News Roundup Tuesday 19th March 2019



HMRC wins battle over £1bn Lehman tax bill

PwC have lost an appeal against a £1bn tax bill levied on interest payments made to the creditors of the European arm of Lehman Brothers, the investment bank that collapsed in 2008. Creditors were repaid in full as the business had a large surplus when it was wound down but HMRC and administrators from PwC have been fighting a three-year legal battle over whether the interest payment is subject to withholding tax of 20%. A spokesman for PwC said: “We are pleased that the Supreme Court has handed down this important decision on a technical tax issue. Consideration must now be given by HMRC as to how much of the £1bn is repayable to creditors because of double taxation treaty claims or other reasons … A large number of double taxation treaty claims have already been made.”

The Times, Page: 37

Tax burden at 50-year high

The tax burden in Britain is at the highest level for 50 years with the OBR saying it will hover at around 34.6% until 2023-24. The Exchequer is expected to take in £737.4bn of tax revenue in 2018-19, up from £699.7bn last year, driven by surging employment. Matt Kilcoyne, of the free market Adam Smith Institute, commented: “The Chancellor is picking the pockets of ordinary workers to fund his deficit reduction targets. His pledge to end public sector austerity will only be welcomed if it doesn’t force workers to impose their own personal austerity at home because of high taxes.”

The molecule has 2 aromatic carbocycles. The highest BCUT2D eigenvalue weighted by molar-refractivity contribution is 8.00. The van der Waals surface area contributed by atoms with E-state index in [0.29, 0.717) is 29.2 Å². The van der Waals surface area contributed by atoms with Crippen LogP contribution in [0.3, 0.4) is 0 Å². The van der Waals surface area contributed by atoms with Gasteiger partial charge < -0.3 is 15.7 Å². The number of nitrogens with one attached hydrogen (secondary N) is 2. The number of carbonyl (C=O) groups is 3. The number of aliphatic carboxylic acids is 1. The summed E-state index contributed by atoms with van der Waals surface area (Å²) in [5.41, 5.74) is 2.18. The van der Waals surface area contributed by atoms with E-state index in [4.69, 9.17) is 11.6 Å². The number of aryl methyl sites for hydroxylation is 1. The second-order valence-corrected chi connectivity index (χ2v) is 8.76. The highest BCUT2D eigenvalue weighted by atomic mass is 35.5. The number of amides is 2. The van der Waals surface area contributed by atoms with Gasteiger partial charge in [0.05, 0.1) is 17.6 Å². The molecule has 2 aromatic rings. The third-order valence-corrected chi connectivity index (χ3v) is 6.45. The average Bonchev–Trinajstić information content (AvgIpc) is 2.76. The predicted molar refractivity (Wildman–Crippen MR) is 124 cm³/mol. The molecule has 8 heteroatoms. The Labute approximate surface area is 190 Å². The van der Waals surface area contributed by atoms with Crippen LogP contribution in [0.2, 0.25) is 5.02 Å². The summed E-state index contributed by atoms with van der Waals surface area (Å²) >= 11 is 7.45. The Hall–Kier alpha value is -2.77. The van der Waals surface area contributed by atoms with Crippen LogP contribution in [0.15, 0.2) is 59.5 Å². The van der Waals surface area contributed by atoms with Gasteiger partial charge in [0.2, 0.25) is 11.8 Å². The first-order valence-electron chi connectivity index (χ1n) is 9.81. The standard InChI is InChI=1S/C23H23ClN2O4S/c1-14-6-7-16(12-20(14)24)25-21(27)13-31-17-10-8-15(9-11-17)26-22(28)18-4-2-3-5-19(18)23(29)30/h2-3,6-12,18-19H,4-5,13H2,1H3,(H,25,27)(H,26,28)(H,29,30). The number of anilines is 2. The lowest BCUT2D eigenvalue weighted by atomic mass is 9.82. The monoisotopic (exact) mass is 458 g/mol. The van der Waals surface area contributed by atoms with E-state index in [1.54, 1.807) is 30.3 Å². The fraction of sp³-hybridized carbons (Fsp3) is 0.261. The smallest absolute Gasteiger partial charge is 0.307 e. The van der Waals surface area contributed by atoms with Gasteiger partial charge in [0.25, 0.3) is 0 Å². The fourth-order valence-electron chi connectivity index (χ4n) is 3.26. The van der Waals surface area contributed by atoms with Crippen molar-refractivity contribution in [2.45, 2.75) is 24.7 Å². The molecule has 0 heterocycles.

Daily Mail, Page: 83


The return of HMRC preference short-sighted

Eleanor Temple, the chair of R3 in Yorkshire, objects in a piece for the Yorkshire Post to the Government’s move to put HMRC at the front of the queue in corporate insolvency procedures. She says the “cash grab” will come at the expense of “long-term damage to the UK’s enterprise and business rescue culture, as well as businesses’ access to finance.” The Government’s plan is to restore HMRC’s preferential status for some tax debts (including PAYE, employee NICs, and VAT), putting it ahead of unsecured creditors and shareholders. Ms Temple continues: “Looking at the bigger picture, while the move may result in the Treasury seeing some extra money coming back to it in the short term, this needs to be set against the tax income and added tax losses it is likely to miss out on in later years. What’s more, tighter access to finance for business means more business insolvency , fewer growing businesses to generate tax receipts, and higher redundancy pay outs for the Government to cover.”

Yorkshire Post, Business, Page: 6


Bid to reduce carbon emissions and energy bills for SMEs

SMEs will receive extra Government help to cut energy use under a drive to tackle carbon emissions, the Chancellor has announced. The UK’s 5.7m SMEs account for more than 50% of business energy use and are typically vulnerable to high energy costs. Improving energy efficiency could prove to be one of the most cost-effective mechanisms for businesses to reduce energy bills, while also reducing their carbon emissions, according to the Government consultation.

The Daily Telegraph, Business, Page: 7


Hammond to review minimum wage as pay growth rises

Wage growth has gathered pace, driving up tax receipts and reducing pressure on stretched households, according to the OBR. The continuing strength of the jobs market will see pay grow by 3% a year while opportunities for workers are expected to rise further, with 600,000 new jobs forecast by 2022-23, supporting more wage growth. The figures were published as Philip Hammond announced a review into the national living wage. The Treasury has said the review, to be led by Professor Arindrajit Dube from the University of Massachusetts, will have a particular focus on “innovative and ambitious minimum wage models” although it will not attempt to consider the minimum wage rates in the UK “nor the causes of low wage employment”.

The Daily Telegraph, Business, Page: 3

Contact Paul Southward if you have any queries.